No group is too large or too small. I hope to meet you soon.

– Bill Cobbs for Governor 2018

Email: billcobbsppf@gmail.com

Phone: 248-331-3275

Facebook – www.facebook.com/billcobbsforgovernor

 

CURMUDGUCATION: Education’s Existential Crisis

CURMUDGUCATIONThe slightly-cranky voice navigating the world of educational “reform” while trying to still pursue the mission of providing quality education.

Education’s Existential Crisis

No, it’s not the possibility that Betsy DeVos’s DeVoucher program may gut public education with the goal of replacing it with privatized school by and for the People Who Matter. Nor is it the policy goal held by some that the whole concept of “school” can be replaced with an array of modules geared to different competencies that can be accessed and completed on line at the time and place of the student’s choosing. It’s not even the steady clamping shut of the pipeline that provides actual trained professional teachers, without whom a school is difficult to put together.

No, the biggest existential threat strikes at the very foundation of education, the foundation of knowledge itself.

Plenty of bytes have been burned discussing a post-fact society, a culture where truth no longer matters. And that nibbles at the edges of what we’re talking about.

This Vox piece by David Roberts (Vox’s climate and science reporter) is long and thorough, but here’s the key idea. He sets it up by recapping a classic Rush Limbaugh rant from 2009, in which Limbaugh claims that we live in two universe, and one is a universe of lies (he was talking about climate science, but at this point, it could be just about anything):

Over time, this leads to what you might call tribal epistemology: Information is evaluated based not on conformity to common standards of evidence or correspondence to a common understanding of the world, but on whether it supports the tribe’s values and goals and is vouchsafed by tribal leaders. “Good for our side” and “true” begin to blur into one.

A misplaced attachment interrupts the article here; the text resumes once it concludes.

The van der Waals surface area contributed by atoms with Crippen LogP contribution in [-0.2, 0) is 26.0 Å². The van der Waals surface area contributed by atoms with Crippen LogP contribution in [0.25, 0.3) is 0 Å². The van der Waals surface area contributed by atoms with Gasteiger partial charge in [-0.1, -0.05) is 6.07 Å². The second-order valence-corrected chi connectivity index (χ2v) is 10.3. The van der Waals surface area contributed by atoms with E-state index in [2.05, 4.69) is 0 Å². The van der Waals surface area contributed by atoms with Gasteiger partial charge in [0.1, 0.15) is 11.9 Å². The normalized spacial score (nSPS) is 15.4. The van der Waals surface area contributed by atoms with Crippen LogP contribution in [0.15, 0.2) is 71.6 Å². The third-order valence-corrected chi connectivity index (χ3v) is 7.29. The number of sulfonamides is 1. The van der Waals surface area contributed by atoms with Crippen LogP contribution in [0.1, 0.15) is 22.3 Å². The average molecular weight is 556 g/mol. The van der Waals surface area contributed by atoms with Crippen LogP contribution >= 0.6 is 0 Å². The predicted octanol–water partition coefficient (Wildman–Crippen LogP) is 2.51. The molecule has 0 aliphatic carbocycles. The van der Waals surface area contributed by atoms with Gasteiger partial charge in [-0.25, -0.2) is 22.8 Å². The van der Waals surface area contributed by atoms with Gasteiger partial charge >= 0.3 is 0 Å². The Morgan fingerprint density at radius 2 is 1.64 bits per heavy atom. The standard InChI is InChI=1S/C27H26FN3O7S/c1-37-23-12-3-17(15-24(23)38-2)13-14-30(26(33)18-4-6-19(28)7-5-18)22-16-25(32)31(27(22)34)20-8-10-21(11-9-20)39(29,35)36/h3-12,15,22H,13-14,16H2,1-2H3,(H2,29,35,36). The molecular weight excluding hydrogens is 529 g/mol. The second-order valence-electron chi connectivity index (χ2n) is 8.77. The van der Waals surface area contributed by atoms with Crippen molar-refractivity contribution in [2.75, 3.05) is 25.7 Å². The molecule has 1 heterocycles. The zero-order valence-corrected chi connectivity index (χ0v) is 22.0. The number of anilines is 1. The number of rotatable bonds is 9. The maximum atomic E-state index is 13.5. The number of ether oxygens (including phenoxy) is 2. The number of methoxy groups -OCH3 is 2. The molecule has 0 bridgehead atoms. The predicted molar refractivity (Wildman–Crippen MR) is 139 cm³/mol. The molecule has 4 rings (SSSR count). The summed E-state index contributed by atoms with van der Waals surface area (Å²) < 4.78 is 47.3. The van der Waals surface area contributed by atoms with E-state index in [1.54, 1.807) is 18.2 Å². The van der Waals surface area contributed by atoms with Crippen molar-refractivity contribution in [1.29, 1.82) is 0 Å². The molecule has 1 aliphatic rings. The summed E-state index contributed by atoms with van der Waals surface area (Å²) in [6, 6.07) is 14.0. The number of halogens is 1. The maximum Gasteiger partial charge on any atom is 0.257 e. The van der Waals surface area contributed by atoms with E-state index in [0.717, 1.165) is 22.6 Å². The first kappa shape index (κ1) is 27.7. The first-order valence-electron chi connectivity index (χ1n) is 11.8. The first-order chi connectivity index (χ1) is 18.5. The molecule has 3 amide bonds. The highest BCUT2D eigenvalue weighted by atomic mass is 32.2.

“Epistomology” seems like a scary word, but it’s actually pretty simple– what does it mean to know something, and how does that knowing something happen?

Over the course of human history, we’ve had many different answers for how we know things. Because the approved priests told us so. By way of divine revelation. Because some currently-dead guys once wrote it down. We don’t all know things, because only people with power and money are entitled to know things at all. Or even, we don’t, we just make shit up.

But eventually we arrived at some collective standards, some shared agreements that pieces of knowledge would be written down and presented as Known Things once they had been tested and certified. New knowledge would be gleaned by some version of a scientific method, bolstered by some agreed-upon techniques of proof.

It hasn’t been perfect, but it has worked pretty well for a while. And we teachers and our schools had our place in that, working at the job of passing on a solid core of widely accepted Truths on to young humans. And public education added the notion that all citizens should be given access, early and often, to the same shared body of knowledge.

But if we submit to tribal epistemology– if we slide into a world where people are, Daniel Patrick Moynahan notwithstanding, entitled not only to their own opinions, but only to those facts that their tribal leaders certify, then what job is there for public education or teachers?

If the only thing that’s true is what my Beloved Leader says is true (and only what he says is true today, because the past carries no weight in such a system), then what is there for a teacher to do except pass on the latest reports from the Truth Bureau? Well, there would be one other task– to help students erase the sharp edges of their own intellects that want to perk up and say, “Hey, wait a minute—”